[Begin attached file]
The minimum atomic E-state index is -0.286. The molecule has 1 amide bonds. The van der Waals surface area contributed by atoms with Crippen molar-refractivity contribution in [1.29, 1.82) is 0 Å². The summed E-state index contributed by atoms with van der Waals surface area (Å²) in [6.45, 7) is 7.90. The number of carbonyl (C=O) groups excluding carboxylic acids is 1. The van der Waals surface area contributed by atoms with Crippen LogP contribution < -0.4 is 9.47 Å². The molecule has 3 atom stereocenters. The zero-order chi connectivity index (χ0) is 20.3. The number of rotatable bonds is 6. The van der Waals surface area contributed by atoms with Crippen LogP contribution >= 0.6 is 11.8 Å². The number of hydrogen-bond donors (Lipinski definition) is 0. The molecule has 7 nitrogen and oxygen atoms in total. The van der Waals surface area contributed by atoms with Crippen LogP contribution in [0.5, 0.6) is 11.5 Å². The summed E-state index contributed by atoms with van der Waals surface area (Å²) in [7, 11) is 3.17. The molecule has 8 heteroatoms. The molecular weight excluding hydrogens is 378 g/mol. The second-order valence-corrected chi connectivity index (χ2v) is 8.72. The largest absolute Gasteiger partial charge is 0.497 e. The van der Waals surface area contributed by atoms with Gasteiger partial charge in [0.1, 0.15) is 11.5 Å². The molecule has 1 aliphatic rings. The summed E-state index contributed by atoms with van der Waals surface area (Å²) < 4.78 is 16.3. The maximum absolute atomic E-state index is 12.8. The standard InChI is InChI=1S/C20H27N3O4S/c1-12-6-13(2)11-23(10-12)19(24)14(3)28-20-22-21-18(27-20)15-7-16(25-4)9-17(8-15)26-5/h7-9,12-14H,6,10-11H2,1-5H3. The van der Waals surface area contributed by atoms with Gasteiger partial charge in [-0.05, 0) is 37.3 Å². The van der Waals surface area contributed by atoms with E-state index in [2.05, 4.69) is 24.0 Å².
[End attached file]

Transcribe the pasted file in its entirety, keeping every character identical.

The minimum atomic E-state index is -0.286. The molecule has 1 amide bonds. The van der Waals surface area contributed by atoms with Crippen molar-refractivity contribution in [1.29, 1.82) is 0 Å². The summed E-state index contributed by atoms with van der Waals surface area (Å²) in [6.45, 7) is 7.90. The number of carbonyl (C=O) groups excluding carboxylic acids is 1. The van der Waals surface area contributed by atoms with Crippen LogP contribution < -0.4 is 9.47 Å². The molecule has 3 atom stereocenters. The zero-order chi connectivity index (χ0) is 20.3. The number of rotatable bonds is 6. The van der Waals surface area contributed by atoms with Crippen LogP contribution >= 0.6 is 11.8 Å². The number of hydrogen-bond donors (Lipinski definition) is 0. The molecule has 7 nitrogen and oxygen atoms in total. The van der Waals surface area contributed by atoms with Crippen LogP contribution in [0.5, 0.6) is 11.5 Å². The summed E-state index contributed by atoms with van der Waals surface area (Å²) in [7, 11) is 3.17. The molecule has 8 heteroatoms. The molecular weight excluding hydrogens is 378 g/mol. The second-order valence-corrected chi connectivity index (χ2v) is 8.72. The largest absolute Gasteiger partial charge is 0.497 e. The van der Waals surface area contributed by atoms with Gasteiger partial charge in [0.1, 0.15) is 11.5 Å². The molecule has 1 aliphatic rings. The summed E-state index contributed by atoms with van der Waals surface area (Å²) < 4.78 is 16.3. The maximum absolute atomic E-state index is 12.8. The standard InChI is InChI=1S/C20H27N3O4S/c1-12-6-13(2)11-23(10-12)19(24)14(3)28-20-22-21-18(27-20)15-7-16(25-4)9-17(8-15)26-5/h7-9,12-14H,6,10-11H2,1-5H3. The van der Waals surface area contributed by atoms with Gasteiger partial charge in [-0.05, 0) is 37.3 Å². The van der Waals surface area contributed by atoms with E-state index in [2.05, 4.69) is 24.0 Å².